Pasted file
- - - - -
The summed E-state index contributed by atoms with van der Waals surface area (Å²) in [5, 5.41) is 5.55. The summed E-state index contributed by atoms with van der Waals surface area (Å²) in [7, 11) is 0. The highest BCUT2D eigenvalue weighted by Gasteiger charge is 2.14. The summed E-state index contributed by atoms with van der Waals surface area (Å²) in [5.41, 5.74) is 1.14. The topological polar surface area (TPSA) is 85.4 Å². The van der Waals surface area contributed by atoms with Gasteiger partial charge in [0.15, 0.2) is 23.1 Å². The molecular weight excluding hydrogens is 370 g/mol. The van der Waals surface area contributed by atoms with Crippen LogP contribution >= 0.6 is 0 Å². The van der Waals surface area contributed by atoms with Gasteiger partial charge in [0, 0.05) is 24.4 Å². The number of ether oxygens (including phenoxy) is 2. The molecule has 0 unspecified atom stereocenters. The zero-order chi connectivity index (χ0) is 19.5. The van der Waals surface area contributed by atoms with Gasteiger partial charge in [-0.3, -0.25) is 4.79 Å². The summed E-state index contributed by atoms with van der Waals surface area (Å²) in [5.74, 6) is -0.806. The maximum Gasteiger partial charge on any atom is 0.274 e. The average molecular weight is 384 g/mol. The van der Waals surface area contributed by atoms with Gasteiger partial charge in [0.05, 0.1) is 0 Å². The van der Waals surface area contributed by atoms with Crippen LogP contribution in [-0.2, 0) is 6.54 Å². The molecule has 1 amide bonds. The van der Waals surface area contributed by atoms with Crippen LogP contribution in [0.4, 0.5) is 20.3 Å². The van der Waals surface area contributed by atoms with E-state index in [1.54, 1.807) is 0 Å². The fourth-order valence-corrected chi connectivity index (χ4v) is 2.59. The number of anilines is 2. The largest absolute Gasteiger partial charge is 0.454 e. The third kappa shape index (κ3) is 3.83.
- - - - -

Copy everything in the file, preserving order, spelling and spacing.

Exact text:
The summed E-state index contributed by atoms with van der Waals surface area (Å²) in [5, 5.41) is 5.55. The summed E-state index contributed by atoms with van der Waals surface area (Å²) in [7, 11) is 0. The highest BCUT2D eigenvalue weighted by Gasteiger charge is 2.14. The summed E-state index contributed by atoms with van der Waals surface area (Å²) in [5.41, 5.74) is 1.14. The topological polar surface area (TPSA) is 85.4 Å². The van der Waals surface area contributed by atoms with Gasteiger partial charge in [0.15, 0.2) is 23.1 Å². The molecular weight excluding hydrogens is 370 g/mol. The van der Waals surface area contributed by atoms with Crippen LogP contribution >= 0.6 is 0 Å². The van der Waals surface area contributed by atoms with Gasteiger partial charge in [0, 0.05) is 24.4 Å². The number of ether oxygens (including phenoxy) is 2. The molecule has 0 unspecified atom stereocenters. The zero-order chi connectivity index (χ0) is 19.5. The van der Waals surface area contributed by atoms with Gasteiger partial charge in [-0.3, -0.25) is 4.79 Å². The summed E-state index contributed by atoms with van der Waals surface area (Å²) in [5.74, 6) is -0.806. The maximum Gasteiger partial charge on any atom is 0.274 e. The average molecular weight is 384 g/mol. The van der Waals surface area contributed by atoms with Gasteiger partial charge in [0.05, 0.1) is 0 Å². The van der Waals surface area contributed by atoms with Crippen LogP contribution in [-0.2, 0) is 6.54 Å². The molecule has 1 amide bonds. The van der Waals surface area contributed by atoms with Crippen LogP contribution in [0.4, 0.5) is 20.3 Å². The van der Waals surface area contributed by atoms with E-state index in [1.54, 1.807) is 0 Å². The fourth-order valence-corrected chi connectivity index (χ4v) is 2.59. The number of anilines is 2. The largest absolute Gasteiger partial charge is 0.454 e. The third kappa shape index (κ3) is 3.83.